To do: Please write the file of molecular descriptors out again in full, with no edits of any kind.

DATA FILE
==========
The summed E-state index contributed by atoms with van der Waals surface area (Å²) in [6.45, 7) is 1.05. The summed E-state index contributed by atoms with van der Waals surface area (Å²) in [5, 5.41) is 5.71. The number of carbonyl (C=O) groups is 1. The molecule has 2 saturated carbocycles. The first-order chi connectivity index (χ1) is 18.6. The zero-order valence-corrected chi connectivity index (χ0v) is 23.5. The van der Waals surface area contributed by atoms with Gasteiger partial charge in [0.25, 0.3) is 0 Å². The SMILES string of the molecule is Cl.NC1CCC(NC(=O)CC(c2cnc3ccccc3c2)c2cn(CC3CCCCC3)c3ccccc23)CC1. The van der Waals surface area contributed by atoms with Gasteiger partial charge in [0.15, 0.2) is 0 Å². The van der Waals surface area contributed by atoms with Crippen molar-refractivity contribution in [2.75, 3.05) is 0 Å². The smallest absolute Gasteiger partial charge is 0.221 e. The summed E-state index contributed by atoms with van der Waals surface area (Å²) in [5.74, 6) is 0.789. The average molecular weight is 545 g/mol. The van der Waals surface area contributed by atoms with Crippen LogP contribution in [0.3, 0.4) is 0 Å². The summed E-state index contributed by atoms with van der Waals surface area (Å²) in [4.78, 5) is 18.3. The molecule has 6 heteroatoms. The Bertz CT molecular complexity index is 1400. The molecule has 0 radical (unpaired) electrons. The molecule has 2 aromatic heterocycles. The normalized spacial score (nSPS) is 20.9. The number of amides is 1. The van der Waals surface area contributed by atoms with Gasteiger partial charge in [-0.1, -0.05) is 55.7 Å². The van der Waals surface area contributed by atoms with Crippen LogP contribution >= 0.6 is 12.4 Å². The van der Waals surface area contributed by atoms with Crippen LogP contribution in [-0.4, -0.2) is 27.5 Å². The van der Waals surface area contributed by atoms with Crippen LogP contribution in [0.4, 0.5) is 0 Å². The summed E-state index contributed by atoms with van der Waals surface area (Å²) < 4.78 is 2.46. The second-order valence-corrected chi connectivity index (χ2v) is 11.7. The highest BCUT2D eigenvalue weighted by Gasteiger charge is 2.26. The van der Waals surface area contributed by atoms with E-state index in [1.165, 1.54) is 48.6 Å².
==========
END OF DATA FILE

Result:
The summed E-state index contributed by atoms with van der Waals surface area (Å²) in [6.45, 7) is 1.05. The summed E-state index contributed by atoms with van der Waals surface area (Å²) in [5, 5.41) is 5.71. The number of carbonyl (C=O) groups is 1. The molecule has 2 saturated carbocycles. The first-order chi connectivity index (χ1) is 18.6. The zero-order valence-corrected chi connectivity index (χ0v) is 23.5. The van der Waals surface area contributed by atoms with Gasteiger partial charge in [0.25, 0.3) is 0 Å². The SMILES string of the molecule is Cl.NC1CCC(NC(=O)CC(c2cnc3ccccc3c2)c2cn(CC3CCCCC3)c3ccccc23)CC1. The van der Waals surface area contributed by atoms with Gasteiger partial charge in [0.15, 0.2) is 0 Å². The van der Waals surface area contributed by atoms with Crippen molar-refractivity contribution in [2.75, 3.05) is 0 Å². The smallest absolute Gasteiger partial charge is 0.221 e. The summed E-state index contributed by atoms with van der Waals surface area (Å²) in [5.74, 6) is 0.789. The average molecular weight is 545 g/mol. The van der Waals surface area contributed by atoms with Crippen LogP contribution in [0.3, 0.4) is 0 Å². The summed E-state index contributed by atoms with van der Waals surface area (Å²) in [4.78, 5) is 18.3. The molecule has 6 heteroatoms. The Bertz CT molecular complexity index is 1400. The molecule has 0 radical (unpaired) electrons. The molecule has 2 aromatic heterocycles. The normalized spacial score (nSPS) is 20.9. The number of amides is 1. The van der Waals surface area contributed by atoms with Gasteiger partial charge in [-0.1, -0.05) is 55.7 Å². The van der Waals surface area contributed by atoms with Crippen LogP contribution >= 0.6 is 12.4 Å². The van der Waals surface area contributed by atoms with Crippen LogP contribution in [-0.4, -0.2) is 27.5 Å². The van der Waals surface area contributed by atoms with Crippen LogP contribution in [0.4, 0.5) is 0 Å². The summed E-state index contributed by atoms with van der Waals surface area (Å²) < 4.78 is 2.46. The second-order valence-corrected chi connectivity index (χ2v) is 11.7. The highest BCUT2D eigenvalue weighted by Gasteiger charge is 2.26. The van der Waals surface area contributed by atoms with E-state index in [1.165, 1.54) is 48.6 Å².